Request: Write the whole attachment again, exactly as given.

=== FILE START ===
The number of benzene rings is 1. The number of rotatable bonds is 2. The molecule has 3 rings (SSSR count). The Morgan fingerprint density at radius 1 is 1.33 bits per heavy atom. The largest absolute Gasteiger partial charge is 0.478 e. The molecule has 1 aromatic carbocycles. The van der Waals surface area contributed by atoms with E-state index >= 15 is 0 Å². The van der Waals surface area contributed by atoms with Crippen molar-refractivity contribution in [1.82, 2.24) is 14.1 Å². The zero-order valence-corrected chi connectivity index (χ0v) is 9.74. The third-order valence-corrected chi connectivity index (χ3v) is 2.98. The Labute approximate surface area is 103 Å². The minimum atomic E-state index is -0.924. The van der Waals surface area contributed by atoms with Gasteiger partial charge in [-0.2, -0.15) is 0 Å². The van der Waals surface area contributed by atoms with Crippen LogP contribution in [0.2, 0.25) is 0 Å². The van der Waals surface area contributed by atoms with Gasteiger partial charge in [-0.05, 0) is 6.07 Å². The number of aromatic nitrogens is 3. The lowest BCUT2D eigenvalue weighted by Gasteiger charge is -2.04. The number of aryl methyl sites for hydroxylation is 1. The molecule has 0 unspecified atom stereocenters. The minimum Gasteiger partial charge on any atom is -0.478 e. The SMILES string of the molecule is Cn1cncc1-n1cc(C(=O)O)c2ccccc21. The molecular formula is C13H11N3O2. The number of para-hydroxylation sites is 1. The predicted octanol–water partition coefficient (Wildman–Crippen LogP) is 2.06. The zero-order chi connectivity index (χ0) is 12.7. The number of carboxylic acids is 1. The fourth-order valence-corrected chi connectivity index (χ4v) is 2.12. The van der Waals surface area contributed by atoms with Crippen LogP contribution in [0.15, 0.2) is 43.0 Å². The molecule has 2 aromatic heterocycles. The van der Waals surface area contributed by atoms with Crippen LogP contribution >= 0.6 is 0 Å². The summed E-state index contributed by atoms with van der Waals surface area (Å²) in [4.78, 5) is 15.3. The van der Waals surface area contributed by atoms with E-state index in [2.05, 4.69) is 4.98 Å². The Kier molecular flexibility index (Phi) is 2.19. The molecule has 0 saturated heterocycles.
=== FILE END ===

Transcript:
The number of benzene rings is 1. The number of rotatable bonds is 2. The molecule has 3 rings (SSSR count). The Morgan fingerprint density at radius 1 is 1.33 bits per heavy atom. The largest absolute Gasteiger partial charge is 0.478 e. The molecule has 1 aromatic carbocycles. The van der Waals surface area contributed by atoms with E-state index >= 15 is 0 Å². The van der Waals surface area contributed by atoms with Crippen molar-refractivity contribution in [1.82, 2.24) is 14.1 Å². The zero-order valence-corrected chi connectivity index (χ0v) is 9.74. The third-order valence-corrected chi connectivity index (χ3v) is 2.98. The Labute approximate surface area is 103 Å². The minimum atomic E-state index is -0.924. The van der Waals surface area contributed by atoms with Gasteiger partial charge in [-0.2, -0.15) is 0 Å². The van der Waals surface area contributed by atoms with Crippen LogP contribution in [0.2, 0.25) is 0 Å². The van der Waals surface area contributed by atoms with Gasteiger partial charge in [-0.05, 0) is 6.07 Å². The number of aromatic nitrogens is 3. The lowest BCUT2D eigenvalue weighted by Gasteiger charge is -2.04. The number of aryl methyl sites for hydroxylation is 1. The molecule has 0 unspecified atom stereocenters. The minimum Gasteiger partial charge on any atom is -0.478 e. The SMILES string of the molecule is Cn1cncc1-n1cc(C(=O)O)c2ccccc21. The molecular formula is C13H11N3O2. The number of para-hydroxylation sites is 1. The predicted octanol–water partition coefficient (Wildman–Crippen LogP) is 2.06. The zero-order chi connectivity index (χ0) is 12.7. The number of carboxylic acids is 1. The fourth-order valence-corrected chi connectivity index (χ4v) is 2.12. The van der Waals surface area contributed by atoms with Crippen LogP contribution in [0.15, 0.2) is 43.0 Å². The molecule has 2 aromatic heterocycles. The van der Waals surface area contributed by atoms with Crippen LogP contribution >= 0.6 is 0 Å². The summed E-state index contributed by atoms with van der Waals surface area (Å²) in [4.78, 5) is 15.3. The van der Waals surface area contributed by atoms with E-state index in [2.05, 4.69) is 4.98 Å². The Kier molecular flexibility index (Phi) is 2.19. The molecule has 0 saturated heterocycles.